Learn French: How To Sound French In 2 Minutes
Since I started to teach French, I noticed that students know a lot of useless structures. I still don’t know why they are taught useless things. It makes the French language harder to remember and not practical. Fortunately, French is a living language, and it keeps evolving. The French language is not a monument, it’s alive. We are all lazy and language is our creation. I keep telling my students that we need to start simple and take a shortcut to fluency. Not make things complicated for people to give up.
Knowing that statistics are our best ally, I suggest to everyone to choose the most used structure instead of the most correct one. Yes, when 90% of people use an incorrect rule, it becomes the rule! You will find below a few examples.
Questions and interrogative patterns
1) Closed-ended questions:
You read maybe that French has three ways to ask a question. Stop losing time, French people only use two and don’t ever use the third one.
Formal sound weird if it’s an everyday situation. Most of my students learn in books and speak like books. It’s not wrong but I think you won’t meet anyone speaking like that. Speaking a too correct French will make you sound weird!
inversion: Habitez-vous à Paris? NO
adding « est-ce que » : (Est-ce que) vous habitez à Paris?
affirmative version + ? : Vous habitez à Paris?
2) Open-ended questions:
Formal: Où habitez-vous? NO
Normal: Vous habitez où? YES (just add the interrogative pronoun at the end of an affirmative sentence)
Formal: Quel âge avez-vous? NO
Normal: Vous avez quel âge? YES
Formal: Comment vous appelez-vous? NO
Normal: Vous vous appelez comment? YES
Formal: Que faîtes-vous? NO
Normal: Qu’est ce que vous faîtes? YES
Vous faîtes quoi? YES
“Il est” or “c’est” ?
C’est and ce sont are followed by:
C’est + noun, including modified nouns: C’est un chien. C’est un français. Ce sont des chats.
C’est + proper noun, pronoun: C’est Jean. C’est moi.
C’est + dates: La fête nationale c’est le 14 juillet, c’est lundi prochain.
C’est + adjective for non-specific referents: C’est super! C’est génial! C’est incroyable!
il/elle est, ils/elles sont
Use il/elle est introduce the following:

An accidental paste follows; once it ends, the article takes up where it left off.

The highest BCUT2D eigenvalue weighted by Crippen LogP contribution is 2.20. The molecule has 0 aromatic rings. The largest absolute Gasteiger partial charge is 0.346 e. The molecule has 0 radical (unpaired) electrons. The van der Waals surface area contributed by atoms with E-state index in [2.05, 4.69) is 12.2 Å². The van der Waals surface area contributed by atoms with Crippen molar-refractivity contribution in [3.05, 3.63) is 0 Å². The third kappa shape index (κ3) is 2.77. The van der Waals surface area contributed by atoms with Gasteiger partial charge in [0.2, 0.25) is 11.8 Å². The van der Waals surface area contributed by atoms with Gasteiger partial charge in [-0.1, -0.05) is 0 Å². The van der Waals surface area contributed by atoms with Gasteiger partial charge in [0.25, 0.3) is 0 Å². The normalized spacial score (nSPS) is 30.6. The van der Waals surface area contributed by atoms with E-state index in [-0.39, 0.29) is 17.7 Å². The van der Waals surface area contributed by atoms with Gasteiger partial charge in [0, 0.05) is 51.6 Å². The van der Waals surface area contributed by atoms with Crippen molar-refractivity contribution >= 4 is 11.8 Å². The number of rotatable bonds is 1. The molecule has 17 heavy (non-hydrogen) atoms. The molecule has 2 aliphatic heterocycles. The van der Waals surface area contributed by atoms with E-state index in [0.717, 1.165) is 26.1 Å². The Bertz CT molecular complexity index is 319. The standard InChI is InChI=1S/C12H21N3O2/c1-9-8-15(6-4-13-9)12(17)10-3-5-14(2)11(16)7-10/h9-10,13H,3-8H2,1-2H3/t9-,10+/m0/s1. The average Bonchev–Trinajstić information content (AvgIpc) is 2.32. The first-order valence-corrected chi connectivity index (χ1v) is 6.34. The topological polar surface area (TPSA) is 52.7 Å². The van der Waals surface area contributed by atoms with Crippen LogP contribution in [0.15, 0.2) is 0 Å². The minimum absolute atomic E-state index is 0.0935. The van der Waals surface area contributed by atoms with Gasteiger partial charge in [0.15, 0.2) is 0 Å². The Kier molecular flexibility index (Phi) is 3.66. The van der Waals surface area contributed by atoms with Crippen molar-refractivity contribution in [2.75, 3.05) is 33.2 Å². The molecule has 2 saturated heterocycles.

Il est + adjective alone: Il est gentil. Il est français.
Il est + nationality, occupation, religion (used as adjectives in French): Elle est étudiante. Il est docteur.
Remember that il(s) and elle(s) refer to a specific person or thing. Ce doesn’t refer to a specific person or thing. It can be translated as that.
When do you use c’est and when do you use il est?
Remember if you use c’est you will be right 95% of the time. If you use il est, you will be right 5% of the time. It is up to you which to gamble on!
You read maybe that French negation is NE…PAS. Stop losing time and stop using NE because French people only use the PAS.
Filler words that will make you sound French
Filler words are a useful tool to get closer to fluency. That’s something everybody uses, it’s like a signature, and we all know people using the same habit every time ‘you know’. Some of the common filler words in English are um, uh, er, ah, like, okay, right, you know, I mean, basically, well, so….You need to find yours in French and practice this as soon as possible along the swear words (seriously).
For example, you can learn to use a lot the “euh” (sounds really dumb and it’s a bit different than the English version, get the sound more in the front part in the mouth). Then, try “en fait”.
After practicing these a few times, you can continue with:
Bah, tu vois, enfin, donc, bon, quoi, en fait, euh…
I remember a nice student of mine, she was so focused on sounding more French that she added “quoi” after each sentence. It works fine, you can’t add them too much !
I can also hear these hard-wired words from my students, and it seems to be hard to get rid of them because they are not only words but almost part of the body and they come so naturally! Maybe you can start to replace them for the French version:
- Crap: zut, mince, merde
- let me see: attends
- wait, hold on: attends, 2 secondes, 1 minute
- you know: tu sais, tu vois
- for goodness sake/my goodness : purée, punaise
- how do you say: comment on dit (not « comment dit-on »)
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